Everyone has the right to freedom of opinion and expression; this right includes freedom to hold opinions without interference and to seek, receive and impart information and ideas through any media and regardless of frontiers.

On 04/02/2009, the European court of Human Rights held that there had been a violation of Article 10 (freedom of expression)  when the Portuguese authorities decided to prohibit the ship Borndiep, which had been chartered with a view to staging activities promoting the decriminalisation of abortion, from entering Portuguese territorial waters.

Everyone has the right to freedom of peaceful assembly and association.
No one may be compelled to belong to an association.

 In its Judgement No. 1413 of 23 May 2007, the Casablanca Appeal Court cited the above-mentioned Supreme Court judgement in support of its ruling, noting “that the international convention constitutes a special norm that has primacy over domestic law - specifically, in the instant case, the Personal Status Code and the Family Code, which have the status of a general norm - in accordance with the principle of the primacy of such conventions, which was reaffirmed by the Supreme Court in its Judgement No. 754 of 19 May 1999”.

5- Morocco also violated Section 3 of the United nations convention on the laws of the sea




Right of innocent passage

Subject to this Convention, ships of all States, whether coastal or land-locked, enjoy the right of innocent passage through the territorial sea.


Meaning of passage

1. Passage means navigation through the territorial sea for the purpose of:

(a) traversing that sea without entering internal waters or calling at a roadstead or port facility outside internal waters; or

(b) proceeding to or from internal waters or a call at such roadstead or port facility.

2. Passage shall be continuous and expeditious. However, passage includes stopping and anchoring, but only in so far as the same are incidental to ordinary navigation or are rendered necessary by force majeure or distress or for the purpose of rendering assistance to persons, ships or aircraft in danger or distress.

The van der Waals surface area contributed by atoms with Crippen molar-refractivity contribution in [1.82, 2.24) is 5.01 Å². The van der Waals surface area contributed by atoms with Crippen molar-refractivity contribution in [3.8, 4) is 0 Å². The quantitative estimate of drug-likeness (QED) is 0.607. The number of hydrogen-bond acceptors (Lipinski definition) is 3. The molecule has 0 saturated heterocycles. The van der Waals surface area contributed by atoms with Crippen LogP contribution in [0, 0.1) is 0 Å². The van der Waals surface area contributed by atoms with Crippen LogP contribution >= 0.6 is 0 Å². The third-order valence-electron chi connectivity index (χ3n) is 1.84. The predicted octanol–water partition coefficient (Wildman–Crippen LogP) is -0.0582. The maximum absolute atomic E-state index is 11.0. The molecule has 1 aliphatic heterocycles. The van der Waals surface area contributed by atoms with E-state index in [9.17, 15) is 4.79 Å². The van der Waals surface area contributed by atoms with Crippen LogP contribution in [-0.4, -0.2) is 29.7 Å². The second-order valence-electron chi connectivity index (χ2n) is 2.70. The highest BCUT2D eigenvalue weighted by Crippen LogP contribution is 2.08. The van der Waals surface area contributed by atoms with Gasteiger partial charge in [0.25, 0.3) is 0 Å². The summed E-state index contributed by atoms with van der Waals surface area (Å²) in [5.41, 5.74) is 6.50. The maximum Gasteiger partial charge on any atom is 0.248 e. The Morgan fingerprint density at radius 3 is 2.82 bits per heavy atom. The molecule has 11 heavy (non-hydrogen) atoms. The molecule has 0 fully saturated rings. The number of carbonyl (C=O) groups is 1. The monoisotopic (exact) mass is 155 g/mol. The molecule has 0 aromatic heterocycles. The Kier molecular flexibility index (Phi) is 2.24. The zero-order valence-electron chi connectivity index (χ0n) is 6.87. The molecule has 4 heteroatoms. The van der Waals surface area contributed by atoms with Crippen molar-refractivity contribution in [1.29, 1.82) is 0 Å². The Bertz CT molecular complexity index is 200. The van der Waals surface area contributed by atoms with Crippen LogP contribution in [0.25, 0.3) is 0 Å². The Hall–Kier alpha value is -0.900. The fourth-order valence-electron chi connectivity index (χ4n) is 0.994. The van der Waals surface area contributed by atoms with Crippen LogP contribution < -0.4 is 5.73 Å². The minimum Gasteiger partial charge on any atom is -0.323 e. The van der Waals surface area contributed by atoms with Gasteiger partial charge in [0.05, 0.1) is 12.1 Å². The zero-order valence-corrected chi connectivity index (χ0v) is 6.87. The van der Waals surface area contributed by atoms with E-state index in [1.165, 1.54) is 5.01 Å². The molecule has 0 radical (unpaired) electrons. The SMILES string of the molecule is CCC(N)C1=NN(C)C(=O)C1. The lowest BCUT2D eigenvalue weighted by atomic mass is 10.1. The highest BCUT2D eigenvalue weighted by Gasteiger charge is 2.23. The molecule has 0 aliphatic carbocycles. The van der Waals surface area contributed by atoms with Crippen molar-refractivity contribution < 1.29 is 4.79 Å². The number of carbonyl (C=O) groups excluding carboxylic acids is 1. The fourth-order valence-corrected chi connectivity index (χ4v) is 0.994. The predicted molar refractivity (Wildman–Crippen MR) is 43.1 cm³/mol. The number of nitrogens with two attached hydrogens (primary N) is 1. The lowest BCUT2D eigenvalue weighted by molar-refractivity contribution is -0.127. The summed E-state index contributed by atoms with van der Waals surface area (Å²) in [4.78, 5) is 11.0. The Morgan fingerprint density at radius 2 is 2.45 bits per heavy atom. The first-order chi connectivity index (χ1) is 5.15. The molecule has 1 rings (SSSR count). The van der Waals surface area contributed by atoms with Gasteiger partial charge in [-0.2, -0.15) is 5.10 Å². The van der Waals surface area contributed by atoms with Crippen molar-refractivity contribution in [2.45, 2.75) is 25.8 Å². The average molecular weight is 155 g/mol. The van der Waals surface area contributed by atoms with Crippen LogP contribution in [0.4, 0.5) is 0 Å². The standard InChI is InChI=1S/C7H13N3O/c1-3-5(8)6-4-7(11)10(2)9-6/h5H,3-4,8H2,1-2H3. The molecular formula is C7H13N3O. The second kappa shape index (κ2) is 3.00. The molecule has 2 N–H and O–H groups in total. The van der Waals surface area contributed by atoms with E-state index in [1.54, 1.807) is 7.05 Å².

Meaning of innocent passage

1. Passage is innocent so long as it is not prejudicial to the peace, good order or security of the coastal State. Such passage shall take place in conformity with this Convention and with other rules of international law.

2. Passage of a foreign ship shall be considered to be prejudicial to the peace, good order or security of the coastal State if in the territorial sea it engages in any of the following activities:

(a) any threat or use of force against the sovereignty, territorial integrity or political independence of the coastal State, or in any other manner in violation of the principles of international law embodied in the Charter of the United Nations;

(b) any exercise or practice with weapons of any kind;

(c) any act aimed at collecting information to the prejudice of the defence or security of the coastal State;

(d) any act of propaganda aimed at affecting the defence or security of the coastal State;

(e) the launching, landing or taking on board of any aircraft;

(f) the launching, landing or taking on board of any military device;

(g) the loading or unloading of any commodity, currency or person contrary to the customs, fiscal, immigration or sanitary laws and regulations of the coastal State;

(h) any act of wilful and serious pollution contrary to this Convention;

(i) any fishing activities;

(j) the carrying out of research or survey activities;

(k) any act aimed at interfering with any systems of communication or any other facilities or installations of the coastal State;

(l) any other activity not having a direct bearing on passage.

Abortion ship Morocco 2012

MALI (alternative movement for individual liberties) invited Women on Waves to…